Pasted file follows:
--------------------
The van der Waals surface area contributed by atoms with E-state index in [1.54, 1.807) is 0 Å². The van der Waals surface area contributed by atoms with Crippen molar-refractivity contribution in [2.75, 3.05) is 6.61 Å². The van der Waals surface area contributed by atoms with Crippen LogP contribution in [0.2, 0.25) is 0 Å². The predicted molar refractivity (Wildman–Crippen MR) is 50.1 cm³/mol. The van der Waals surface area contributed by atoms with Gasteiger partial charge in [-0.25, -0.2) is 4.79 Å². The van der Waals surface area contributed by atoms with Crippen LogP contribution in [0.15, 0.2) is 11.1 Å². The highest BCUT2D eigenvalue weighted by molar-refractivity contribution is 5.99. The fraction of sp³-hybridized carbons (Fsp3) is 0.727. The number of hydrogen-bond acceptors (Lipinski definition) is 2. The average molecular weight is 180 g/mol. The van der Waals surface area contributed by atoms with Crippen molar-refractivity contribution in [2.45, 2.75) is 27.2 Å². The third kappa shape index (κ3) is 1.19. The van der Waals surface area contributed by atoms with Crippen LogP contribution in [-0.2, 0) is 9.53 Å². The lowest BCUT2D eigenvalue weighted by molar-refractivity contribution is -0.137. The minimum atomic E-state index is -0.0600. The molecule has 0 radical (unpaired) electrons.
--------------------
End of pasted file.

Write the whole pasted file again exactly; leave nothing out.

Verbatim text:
The van der Waals surface area contributed by atoms with E-state index in [1.54, 1.807) is 0 Å². The van der Waals surface area contributed by atoms with Crippen molar-refractivity contribution in [2.75, 3.05) is 6.61 Å². The van der Waals surface area contributed by atoms with Crippen LogP contribution in [0.2, 0.25) is 0 Å². The predicted molar refractivity (Wildman–Crippen MR) is 50.1 cm³/mol. The van der Waals surface area contributed by atoms with Gasteiger partial charge in [-0.25, -0.2) is 4.79 Å². The van der Waals surface area contributed by atoms with Crippen LogP contribution in [0.15, 0.2) is 11.1 Å². The highest BCUT2D eigenvalue weighted by molar-refractivity contribution is 5.99. The fraction of sp³-hybridized carbons (Fsp3) is 0.727. The number of hydrogen-bond acceptors (Lipinski definition) is 2. The average molecular weight is 180 g/mol. The van der Waals surface area contributed by atoms with Crippen molar-refractivity contribution in [2.45, 2.75) is 27.2 Å². The third kappa shape index (κ3) is 1.19. The van der Waals surface area contributed by atoms with Crippen LogP contribution in [-0.2, 0) is 9.53 Å². The lowest BCUT2D eigenvalue weighted by molar-refractivity contribution is -0.137. The minimum atomic E-state index is -0.0600. The molecule has 0 radical (unpaired) electrons.